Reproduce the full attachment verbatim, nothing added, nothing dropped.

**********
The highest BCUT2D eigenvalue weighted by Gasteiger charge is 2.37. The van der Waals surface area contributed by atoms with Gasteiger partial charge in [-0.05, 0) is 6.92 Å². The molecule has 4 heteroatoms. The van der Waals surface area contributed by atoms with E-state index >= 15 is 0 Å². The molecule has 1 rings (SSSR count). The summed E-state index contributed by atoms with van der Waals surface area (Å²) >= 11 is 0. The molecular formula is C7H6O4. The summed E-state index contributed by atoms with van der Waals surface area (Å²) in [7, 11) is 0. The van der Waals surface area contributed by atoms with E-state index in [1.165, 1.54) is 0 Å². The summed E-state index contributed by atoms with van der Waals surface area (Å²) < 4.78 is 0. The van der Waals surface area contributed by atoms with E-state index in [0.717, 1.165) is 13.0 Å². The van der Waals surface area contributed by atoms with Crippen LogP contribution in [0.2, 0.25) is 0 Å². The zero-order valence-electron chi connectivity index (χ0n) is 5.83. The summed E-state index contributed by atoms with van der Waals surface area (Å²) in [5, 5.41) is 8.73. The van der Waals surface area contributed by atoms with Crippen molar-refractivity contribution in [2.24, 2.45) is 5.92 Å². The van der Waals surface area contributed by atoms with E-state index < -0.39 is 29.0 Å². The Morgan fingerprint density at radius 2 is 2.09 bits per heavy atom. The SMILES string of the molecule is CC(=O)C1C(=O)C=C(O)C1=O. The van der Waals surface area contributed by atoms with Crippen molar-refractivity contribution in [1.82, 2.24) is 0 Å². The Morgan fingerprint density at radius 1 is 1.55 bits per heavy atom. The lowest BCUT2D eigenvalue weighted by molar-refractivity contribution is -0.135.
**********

The highest BCUT2D eigenvalue weighted by Gasteiger charge is 2.37. The van der Waals surface area contributed by atoms with Gasteiger partial charge in [-0.05, 0) is 6.92 Å². The molecule has 4 heteroatoms. The van der Waals surface area contributed by atoms with E-state index >= 15 is 0 Å². The molecule has 1 rings (SSSR count). The summed E-state index contributed by atoms with van der Waals surface area (Å²) >= 11 is 0. The molecular formula is C7H6O4. The summed E-state index contributed by atoms with van der Waals surface area (Å²) in [7, 11) is 0. The van der Waals surface area contributed by atoms with E-state index in [1.165, 1.54) is 0 Å². The summed E-state index contributed by atoms with van der Waals surface area (Å²) < 4.78 is 0. The van der Waals surface area contributed by atoms with E-state index in [0.717, 1.165) is 13.0 Å². The van der Waals surface area contributed by atoms with Crippen LogP contribution in [0.2, 0.25) is 0 Å². The zero-order valence-electron chi connectivity index (χ0n) is 5.83. The summed E-state index contributed by atoms with van der Waals surface area (Å²) in [5, 5.41) is 8.73. The van der Waals surface area contributed by atoms with Crippen molar-refractivity contribution in [2.24, 2.45) is 5.92 Å². The van der Waals surface area contributed by atoms with E-state index < -0.39 is 29.0 Å². The Morgan fingerprint density at radius 2 is 2.09 bits per heavy atom. The SMILES string of the molecule is CC(=O)C1C(=O)C=C(O)C1=O. The van der Waals surface area contributed by atoms with Crippen molar-refractivity contribution in [1.82, 2.24) is 0 Å². The Morgan fingerprint density at radius 1 is 1.55 bits per heavy atom. The lowest BCUT2D eigenvalue weighted by molar-refractivity contribution is -0.135.